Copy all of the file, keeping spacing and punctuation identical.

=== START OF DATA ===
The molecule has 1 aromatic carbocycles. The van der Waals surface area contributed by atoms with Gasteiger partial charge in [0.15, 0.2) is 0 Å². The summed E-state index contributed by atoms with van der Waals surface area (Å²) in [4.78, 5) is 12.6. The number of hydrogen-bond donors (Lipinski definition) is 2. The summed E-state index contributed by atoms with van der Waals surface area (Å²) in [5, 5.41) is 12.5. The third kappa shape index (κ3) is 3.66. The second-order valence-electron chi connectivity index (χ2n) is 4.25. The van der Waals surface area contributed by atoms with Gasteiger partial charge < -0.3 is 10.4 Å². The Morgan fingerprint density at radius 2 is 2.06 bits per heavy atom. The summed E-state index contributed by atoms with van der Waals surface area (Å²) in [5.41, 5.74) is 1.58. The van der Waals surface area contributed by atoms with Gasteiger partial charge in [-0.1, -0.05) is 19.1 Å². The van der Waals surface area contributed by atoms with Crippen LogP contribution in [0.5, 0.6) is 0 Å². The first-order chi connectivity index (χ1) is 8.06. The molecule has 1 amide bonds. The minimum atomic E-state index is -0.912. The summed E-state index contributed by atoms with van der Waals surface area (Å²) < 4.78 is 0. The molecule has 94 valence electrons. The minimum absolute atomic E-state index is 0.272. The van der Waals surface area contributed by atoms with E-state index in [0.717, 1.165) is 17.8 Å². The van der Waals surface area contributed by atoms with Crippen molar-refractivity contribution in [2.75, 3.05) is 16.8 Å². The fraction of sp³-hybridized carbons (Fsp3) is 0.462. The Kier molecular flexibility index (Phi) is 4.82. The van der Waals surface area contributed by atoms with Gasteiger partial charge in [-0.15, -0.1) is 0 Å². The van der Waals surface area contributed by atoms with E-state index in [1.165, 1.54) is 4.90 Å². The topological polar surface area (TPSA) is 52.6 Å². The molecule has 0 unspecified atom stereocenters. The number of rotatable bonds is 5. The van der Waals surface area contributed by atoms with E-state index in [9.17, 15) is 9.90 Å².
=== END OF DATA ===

The molecule has 1 aromatic carbocycles. The van der Waals surface area contributed by atoms with Gasteiger partial charge in [0.15, 0.2) is 0 Å². The summed E-state index contributed by atoms with van der Waals surface area (Å²) in [4.78, 5) is 12.6. The number of hydrogen-bond donors (Lipinski definition) is 2. The summed E-state index contributed by atoms with van der Waals surface area (Å²) in [5, 5.41) is 12.5. The third kappa shape index (κ3) is 3.66. The second-order valence-electron chi connectivity index (χ2n) is 4.25. The van der Waals surface area contributed by atoms with Gasteiger partial charge < -0.3 is 10.4 Å². The Morgan fingerprint density at radius 2 is 2.06 bits per heavy atom. The summed E-state index contributed by atoms with van der Waals surface area (Å²) in [5.41, 5.74) is 1.58. The van der Waals surface area contributed by atoms with Gasteiger partial charge in [-0.1, -0.05) is 19.1 Å². The van der Waals surface area contributed by atoms with Crippen LogP contribution in [0.5, 0.6) is 0 Å². The first-order chi connectivity index (χ1) is 8.06. The molecule has 1 amide bonds. The minimum atomic E-state index is -0.912. The summed E-state index contributed by atoms with van der Waals surface area (Å²) < 4.78 is 0. The molecule has 94 valence electrons. The minimum absolute atomic E-state index is 0.272. The van der Waals surface area contributed by atoms with E-state index in [0.717, 1.165) is 17.8 Å². The van der Waals surface area contributed by atoms with Crippen molar-refractivity contribution in [2.75, 3.05) is 16.8 Å². The fraction of sp³-hybridized carbons (Fsp3) is 0.462. The Kier molecular flexibility index (Phi) is 4.82. The van der Waals surface area contributed by atoms with Gasteiger partial charge in [-0.15, -0.1) is 0 Å². The van der Waals surface area contributed by atoms with E-state index in [1.165, 1.54) is 4.90 Å². The topological polar surface area (TPSA) is 52.6 Å². The molecule has 0 unspecified atom stereocenters. The number of rotatable bonds is 5. The van der Waals surface area contributed by atoms with E-state index in [9.17, 15) is 9.90 Å².